Why do you think that students experience the ‘fourth grade slump’, where reading and writing become more increasingly difficult?
We will write a custom Essay on Fourth-Grade Slump in Reading and Writing specifically for you
301 certified writers online
There are a number of factors that trigger the ‘fourth grade slump’ among young learners. Firstly, the extensive focus is usually given to reading lessons when children are still in their early years of learning. A lot of reading is done in the primary years but neglected as children progress into the later years. This is because of the assumption that students don’t need that practice anymore. The ability to read and understand is also given a lot of emphasis during the early years in school (Goodwin, 2011). Although the acquisitions of reading and writing skills are prudent in the intellectual development of elementary learners, that curriculum requirements in the subsequent grades tend to distort the earlier gains made in reading. Fourth graders are supposed to read and understand the assigned texts. Besides, fourth graders learn a completely new perspective towards reading because texts are evaluated after the reading process. For example, learners in the fourth grade should derive meaning from long texts. Besides, creative thinking skills are a strenuous task for most fourth graders. Teachers also share information in various texts with learners in different ways when they are fourth graders.
Although learners have ample opportunity to familiarize themselves with the new curriculum in the fourth grade, other forms of literacy activities tend to consume a lot of their regular learning time (Stockard, 2010). For example, co-curricular activities such as games and sporting activities distract learners from regular reading and writing lessons. In addition, reading digital texts that do not meet the threshold for learning outcomes also distract most fourth graders. It is unfortunate to note that children who are used to reading digital texts may find it boring to read the prescribed readings in school. Moreover, digital reading may be more appealing, purposeful, and dynamic for fourth graders. As a result, most of them may eventually perform below average in reading and writing classes.
Reading and writing slumps are also evident among learners from low and middle-income households. Learners below fourth grade are less aware or informed of the prevailing family strife. However, increased awareness of the immediate family environment is sometimes a major setback for learners in fourth grade (Hirsch, 2003). Children at this learning stage can be easily be perturbed by family struggles. Finally, such learners can significantly flop in both reading and writing.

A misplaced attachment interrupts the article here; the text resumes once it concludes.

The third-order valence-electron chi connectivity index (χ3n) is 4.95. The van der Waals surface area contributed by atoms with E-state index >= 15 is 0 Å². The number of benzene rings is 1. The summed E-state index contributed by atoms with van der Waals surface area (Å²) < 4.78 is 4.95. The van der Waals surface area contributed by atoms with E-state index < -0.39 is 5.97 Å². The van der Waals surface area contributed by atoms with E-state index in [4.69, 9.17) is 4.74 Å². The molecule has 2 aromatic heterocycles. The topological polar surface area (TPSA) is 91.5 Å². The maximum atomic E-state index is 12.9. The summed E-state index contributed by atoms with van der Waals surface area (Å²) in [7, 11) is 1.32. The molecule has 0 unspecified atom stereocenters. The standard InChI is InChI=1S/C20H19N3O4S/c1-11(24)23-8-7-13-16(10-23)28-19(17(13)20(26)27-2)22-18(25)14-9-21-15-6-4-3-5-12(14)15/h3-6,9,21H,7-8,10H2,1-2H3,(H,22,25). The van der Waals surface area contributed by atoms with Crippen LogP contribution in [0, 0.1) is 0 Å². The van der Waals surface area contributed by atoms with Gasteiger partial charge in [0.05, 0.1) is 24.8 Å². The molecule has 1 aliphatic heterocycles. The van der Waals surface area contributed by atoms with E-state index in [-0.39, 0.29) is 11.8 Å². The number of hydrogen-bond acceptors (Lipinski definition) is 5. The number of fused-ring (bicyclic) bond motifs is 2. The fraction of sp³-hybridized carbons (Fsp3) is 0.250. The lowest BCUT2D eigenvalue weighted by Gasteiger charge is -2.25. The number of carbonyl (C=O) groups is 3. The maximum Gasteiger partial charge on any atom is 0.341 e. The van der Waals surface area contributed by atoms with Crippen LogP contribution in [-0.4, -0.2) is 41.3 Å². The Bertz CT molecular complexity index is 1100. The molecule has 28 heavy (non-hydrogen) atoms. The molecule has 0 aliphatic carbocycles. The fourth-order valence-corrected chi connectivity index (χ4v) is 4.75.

Fourth graders are taken through deep narrative text reading when most of them are not fully prepared to read and retain mass content. For instance, long descriptive texts that demand interpretation of meanings can remarkably confuse most fourth graders. In most instances, fourth-graders largely rely on their instructors for interpretation and analysis of texts before they can finally follow suit (Help for Struggling, Reluctant Readers, 2010). However, learners who have better retention abilities may easily excel in fourth grade.
Stockard, (2010) argues that fourth graders are hardly prepared to handle informational text in previous grades. Unfortunately, informational texts can be cumbersome for young learners to read and comprehend especially when there is a need to make use of the logical application.
The ‘fourth grade slump’ is also made worse when the content-specific vocabulary is introduced to learners immediately after enrolling as fourth graders. The learning objectives contained in the curriculum may not be very accurate on the timing of certain vocabularies. Hence, such challenging content may distort and ‘slow down’ the flow of reading and writing for most fourth graders (Flint, Kitson, Lowe & Shaw, 2013).
Flint, A. S., Kitson, L., Lowe, K., & Shaw, K. (2013). Literacy in Australia: Pedagogies for Engagement. Victoria: John Wiley & Sons Australia Ltd.
Goodwin, B. (2011). Research Says… / Don’t Wait Until 4th Grade to Address the Slump. Web.
Help for Struggling, Reluctant Readers (2010). Web.
Hirsch, E. D. (2003). Reading comprehension requires knowledge—of words and the world. American Educator, 27(1), 10–48.
Stockard, J. (2010). Promoting reading achievement and countering the “fourth-grade slump”: The impact of Direct Instruction on reading achievement in fifth grade. Journal of Education for Students Placed at Risk, 15(3) 218–240.